So imagine my surprise when I get an email from my friend Brenda. It appeared that the CBC wanted my services again, cutting another niche in the CBC TV 50th Anniversary.As you might recall, Brenda was the one that got me involved with the 50th Anniversary in the first place. And it led to one of the most amazing experiences of my life. And even though we’re approaching the fourth anniversary of the celebration, there was another reason for Brenda to contact me. This year is the 10th anniversary of CBC.ca.
Perhaps not the milestone most people would associate with being important, but few understand the challenges that the CBC had placed before it over the years. Even though it was only a couple of years ago, the CBC had wanted to pioneer remote blogging. Something that’s difficult to do even now, let alone the infancy of wireless. And I was the guy behind the keyboard. This time, the CBC wanted me to write about that part of the experience.
One thousand words. Easier said than done, I assure you. If you’ve read these journals before, you know how long they can get. I’m not a succinct person. I like unabridged versions of books and movies, and I write pretty much the same way. I have no clue if that’s a good thing or a bad thing, but it’s my thing. Thankfully, though, I did have an editor — two, actually — who edited down my article to the required length. I should point out, however, that I was only over by 100 words on my first draft. Successive drafts (unedited) went to about 1,700 words before editing. I can’t say that the final version of the document is solely my own (can any author who has a good editor say the same?) but I do like it.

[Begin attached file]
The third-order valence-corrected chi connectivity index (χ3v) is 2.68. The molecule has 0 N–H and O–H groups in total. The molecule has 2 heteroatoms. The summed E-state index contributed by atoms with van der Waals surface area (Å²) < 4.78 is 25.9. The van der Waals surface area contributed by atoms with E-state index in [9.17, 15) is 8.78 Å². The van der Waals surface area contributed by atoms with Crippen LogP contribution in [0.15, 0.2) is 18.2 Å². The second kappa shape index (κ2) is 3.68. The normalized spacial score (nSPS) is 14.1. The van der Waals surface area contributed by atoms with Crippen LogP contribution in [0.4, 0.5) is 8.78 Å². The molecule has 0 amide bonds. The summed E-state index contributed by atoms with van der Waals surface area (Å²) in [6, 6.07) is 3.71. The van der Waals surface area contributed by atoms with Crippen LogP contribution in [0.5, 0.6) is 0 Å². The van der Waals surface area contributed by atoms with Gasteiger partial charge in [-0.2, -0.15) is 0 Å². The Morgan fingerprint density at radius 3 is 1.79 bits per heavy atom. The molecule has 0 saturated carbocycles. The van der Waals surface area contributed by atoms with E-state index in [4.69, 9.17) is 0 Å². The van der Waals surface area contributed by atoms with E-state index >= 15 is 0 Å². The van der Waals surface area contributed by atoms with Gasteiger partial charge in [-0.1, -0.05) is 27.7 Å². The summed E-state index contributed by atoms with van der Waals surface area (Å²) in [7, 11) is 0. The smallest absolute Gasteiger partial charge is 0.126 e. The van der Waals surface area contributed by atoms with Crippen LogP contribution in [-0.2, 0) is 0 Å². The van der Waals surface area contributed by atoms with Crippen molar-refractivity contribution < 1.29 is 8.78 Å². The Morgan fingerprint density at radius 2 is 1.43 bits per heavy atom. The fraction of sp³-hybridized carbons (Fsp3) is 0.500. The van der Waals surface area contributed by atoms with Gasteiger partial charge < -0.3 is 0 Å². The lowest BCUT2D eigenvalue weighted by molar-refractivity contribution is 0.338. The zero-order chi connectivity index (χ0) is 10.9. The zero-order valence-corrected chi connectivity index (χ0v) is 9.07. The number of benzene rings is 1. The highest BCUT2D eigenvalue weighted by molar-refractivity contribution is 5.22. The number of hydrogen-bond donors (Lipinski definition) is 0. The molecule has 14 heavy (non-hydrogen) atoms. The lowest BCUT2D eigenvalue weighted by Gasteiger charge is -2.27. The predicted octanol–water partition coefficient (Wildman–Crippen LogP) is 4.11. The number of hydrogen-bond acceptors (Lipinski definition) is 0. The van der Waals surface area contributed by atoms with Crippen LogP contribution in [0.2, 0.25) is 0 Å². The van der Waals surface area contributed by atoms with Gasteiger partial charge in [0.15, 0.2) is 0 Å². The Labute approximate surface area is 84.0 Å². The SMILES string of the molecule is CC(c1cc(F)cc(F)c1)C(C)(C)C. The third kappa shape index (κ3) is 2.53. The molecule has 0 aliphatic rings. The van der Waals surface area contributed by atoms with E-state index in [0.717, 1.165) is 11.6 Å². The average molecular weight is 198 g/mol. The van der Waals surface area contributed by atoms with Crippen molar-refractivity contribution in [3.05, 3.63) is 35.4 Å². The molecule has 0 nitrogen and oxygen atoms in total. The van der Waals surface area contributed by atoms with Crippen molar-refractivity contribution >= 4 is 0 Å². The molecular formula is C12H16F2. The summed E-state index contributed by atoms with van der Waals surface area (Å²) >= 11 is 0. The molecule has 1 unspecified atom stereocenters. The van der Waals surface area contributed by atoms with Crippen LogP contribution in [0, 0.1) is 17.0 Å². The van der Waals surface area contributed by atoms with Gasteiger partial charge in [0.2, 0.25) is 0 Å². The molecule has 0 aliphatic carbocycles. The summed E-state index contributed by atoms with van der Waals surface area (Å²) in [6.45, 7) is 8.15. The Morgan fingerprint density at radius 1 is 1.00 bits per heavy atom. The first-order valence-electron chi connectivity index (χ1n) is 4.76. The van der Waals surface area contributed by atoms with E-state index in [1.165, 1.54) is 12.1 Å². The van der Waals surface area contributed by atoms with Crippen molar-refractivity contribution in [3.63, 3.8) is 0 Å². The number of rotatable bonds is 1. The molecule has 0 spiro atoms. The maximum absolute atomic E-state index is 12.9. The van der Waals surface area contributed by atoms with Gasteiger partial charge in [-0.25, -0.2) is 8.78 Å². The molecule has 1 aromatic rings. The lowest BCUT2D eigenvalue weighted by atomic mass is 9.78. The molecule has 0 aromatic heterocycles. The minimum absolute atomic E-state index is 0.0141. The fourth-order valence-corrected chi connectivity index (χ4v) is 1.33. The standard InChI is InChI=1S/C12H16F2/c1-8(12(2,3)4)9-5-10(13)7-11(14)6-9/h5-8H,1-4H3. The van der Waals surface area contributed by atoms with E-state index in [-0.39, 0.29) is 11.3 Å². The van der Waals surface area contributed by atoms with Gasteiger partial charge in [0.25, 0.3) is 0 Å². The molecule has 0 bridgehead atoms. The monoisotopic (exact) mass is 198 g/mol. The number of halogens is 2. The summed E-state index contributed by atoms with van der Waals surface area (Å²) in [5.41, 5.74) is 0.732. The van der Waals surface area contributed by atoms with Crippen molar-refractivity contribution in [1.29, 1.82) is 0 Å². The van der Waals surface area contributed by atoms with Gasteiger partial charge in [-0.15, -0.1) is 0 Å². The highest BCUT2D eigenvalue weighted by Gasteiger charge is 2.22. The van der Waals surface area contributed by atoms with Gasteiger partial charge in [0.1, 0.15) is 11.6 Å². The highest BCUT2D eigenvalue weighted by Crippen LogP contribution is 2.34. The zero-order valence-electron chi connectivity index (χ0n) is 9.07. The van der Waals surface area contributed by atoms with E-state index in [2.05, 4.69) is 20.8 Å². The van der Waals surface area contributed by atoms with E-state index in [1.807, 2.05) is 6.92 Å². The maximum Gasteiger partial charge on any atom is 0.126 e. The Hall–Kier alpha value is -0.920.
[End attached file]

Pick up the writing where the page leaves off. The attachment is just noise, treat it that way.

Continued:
I think that’s it. It’s not much, but it has taken a while to get here. And I’m also thinking of moving back to blog software. It’s a flip-flop, I know, but if there’s one thing I’ve learned over the last few months, I just don’t have the time to manage this sucker manually. I still need to figure out how to manage the pictures. I won’t be using Flikr or Yahoo! Photos, though. Cool as they are, I need the ability to link them more effectively with articles.